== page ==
I attended the BETT conference in London at the Excel centre last week. Anyone who was there will know that it’s the biggest education trade fair in the UK by a country mile.
Michael Gove caught the headlines with his madcap plans to replace ICT with Computer Studies including programming for Primary school children. To me his plans seem ill thought through and unnecessarily rushed. Training teachers on such a large scale on such a short deadline (for next school year) puts education managers under ridiculous pressure and distorts prioritites. Policy is being driven by politics with election year approaching. Utter stupidity. I suggest Michael Gove pays heed to Richard Gerver, whose analysis is refreshingly honest and pragmatic, with important lessons for all of us involved in education management.
Richard Gerver, is an interesting character. He’s not an academic, he’s a teacher with hands on experience of turning around a failing school, Grange Primary in the UK, where he was Head Teacher from 2002 to 2007. His book, Creating Tomorrow’s Schools Today (Continuum, 2010), is an inspiration. It inspired us as we set up The Olive Tree Primary School in Sitges near Barcelona, in the same year. He has now moved into consultancy, advising companies, corporations and institutions on managing change. He’s published his thoughts in his 2013 publication, Change (Penguin). Required reading for anyone who takes the issue seriously and wants to think about how we adapt to what is now a constant: rapid technological development affecting how we live and work and learn.
Richard spoke at BETT, and it was a pleasure to hear him do so.
”Systems and structures change nothing – people do!”. That’s a great place to start.
Richard insists that it is not content that matters in the learning process, it is how we understand and take ownership of that process, as learners, that counts. Adults, just as much as children, need to learn to change and adapt to the environment within which we all exist, one which is in a state of constant flux.
The digital age has enormous potential. In our working lives we need to take responsibility and self-manage our learning. As educators it is our responsibility to raise awareness of the importance of self-management. Work and Learning are not separate entities. They go hand in hand. The classroom is an extension of our working lives, not something external to it. Learning is a constant and it needs to be seen as part of our working lives, interacting with it and changing to adapt to advances in technology.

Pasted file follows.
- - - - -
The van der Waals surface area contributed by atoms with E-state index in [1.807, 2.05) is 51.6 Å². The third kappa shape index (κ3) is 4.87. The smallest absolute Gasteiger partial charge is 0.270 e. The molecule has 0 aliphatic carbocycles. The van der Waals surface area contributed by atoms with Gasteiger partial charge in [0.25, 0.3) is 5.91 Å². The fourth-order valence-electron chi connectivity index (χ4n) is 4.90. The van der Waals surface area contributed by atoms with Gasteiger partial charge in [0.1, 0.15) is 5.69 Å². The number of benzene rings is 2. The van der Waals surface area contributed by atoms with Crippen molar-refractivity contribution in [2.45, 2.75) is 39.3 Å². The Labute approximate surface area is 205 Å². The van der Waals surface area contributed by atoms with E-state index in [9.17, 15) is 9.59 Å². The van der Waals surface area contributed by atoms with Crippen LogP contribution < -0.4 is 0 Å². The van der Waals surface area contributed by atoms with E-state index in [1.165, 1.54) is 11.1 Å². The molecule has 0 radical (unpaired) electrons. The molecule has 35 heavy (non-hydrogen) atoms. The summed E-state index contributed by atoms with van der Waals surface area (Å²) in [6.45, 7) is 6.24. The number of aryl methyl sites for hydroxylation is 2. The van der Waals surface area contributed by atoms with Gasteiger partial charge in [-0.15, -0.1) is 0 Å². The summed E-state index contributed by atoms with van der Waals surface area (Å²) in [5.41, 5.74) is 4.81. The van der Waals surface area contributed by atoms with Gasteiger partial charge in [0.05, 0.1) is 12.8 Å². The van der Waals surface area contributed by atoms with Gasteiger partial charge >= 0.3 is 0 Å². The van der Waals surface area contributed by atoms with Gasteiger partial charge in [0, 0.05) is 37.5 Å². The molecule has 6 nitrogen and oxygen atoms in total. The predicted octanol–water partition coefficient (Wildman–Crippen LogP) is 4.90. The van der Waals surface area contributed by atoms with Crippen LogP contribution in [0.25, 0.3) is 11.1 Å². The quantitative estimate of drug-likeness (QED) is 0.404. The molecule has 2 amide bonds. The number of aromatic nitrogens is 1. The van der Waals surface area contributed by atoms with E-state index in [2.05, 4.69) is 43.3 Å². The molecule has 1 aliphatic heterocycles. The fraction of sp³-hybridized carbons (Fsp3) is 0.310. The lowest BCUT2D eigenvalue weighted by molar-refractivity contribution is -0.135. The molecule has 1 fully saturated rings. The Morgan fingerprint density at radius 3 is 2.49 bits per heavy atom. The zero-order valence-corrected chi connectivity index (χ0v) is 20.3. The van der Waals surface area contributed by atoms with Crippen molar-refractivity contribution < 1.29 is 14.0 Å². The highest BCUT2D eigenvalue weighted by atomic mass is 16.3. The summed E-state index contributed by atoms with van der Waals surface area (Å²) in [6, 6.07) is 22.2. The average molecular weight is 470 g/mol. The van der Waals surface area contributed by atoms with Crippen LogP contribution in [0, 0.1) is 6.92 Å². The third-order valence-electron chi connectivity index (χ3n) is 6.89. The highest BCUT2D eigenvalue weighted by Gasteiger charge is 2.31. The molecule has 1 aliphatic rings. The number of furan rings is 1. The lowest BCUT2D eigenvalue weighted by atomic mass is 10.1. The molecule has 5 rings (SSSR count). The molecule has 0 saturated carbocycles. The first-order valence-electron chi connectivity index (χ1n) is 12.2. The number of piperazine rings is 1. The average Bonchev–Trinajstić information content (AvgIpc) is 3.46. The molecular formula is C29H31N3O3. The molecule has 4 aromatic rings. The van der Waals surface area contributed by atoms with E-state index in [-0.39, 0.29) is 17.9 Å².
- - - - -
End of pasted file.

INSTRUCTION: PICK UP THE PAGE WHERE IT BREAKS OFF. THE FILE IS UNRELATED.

Once learners understand the potential of the digital future and accept that change and adaptation are simply parts of our everyday lives, then resistance to change disappears (or at least is diminished). Learners will become innovators themselves and should be allowed to bring their own innovative and creative energies into the classroom. Let them loose on technology and innovation and you will see them blossom.
Sharing knowledge and ideas, encouraging experimentation and allowing people to make mistakes without fear of ‘failure’ or negative judgments is critical. That is why the focus on content and testing of ‘knowledge’ of that content is outdated. Evaluation of ‘success’ on a course needs to incorporate one’s ability to solve problems which we face in our real life experiences and to find creative solutions. That’s why we focus our courses at Go English on acquiring competency, not on demonstrating technical knowledge of grammar stuctures. Grammar is a tool for communication. The objective is communication. So the ability to communicate effectively is what we should be measuring in our evaluation systems.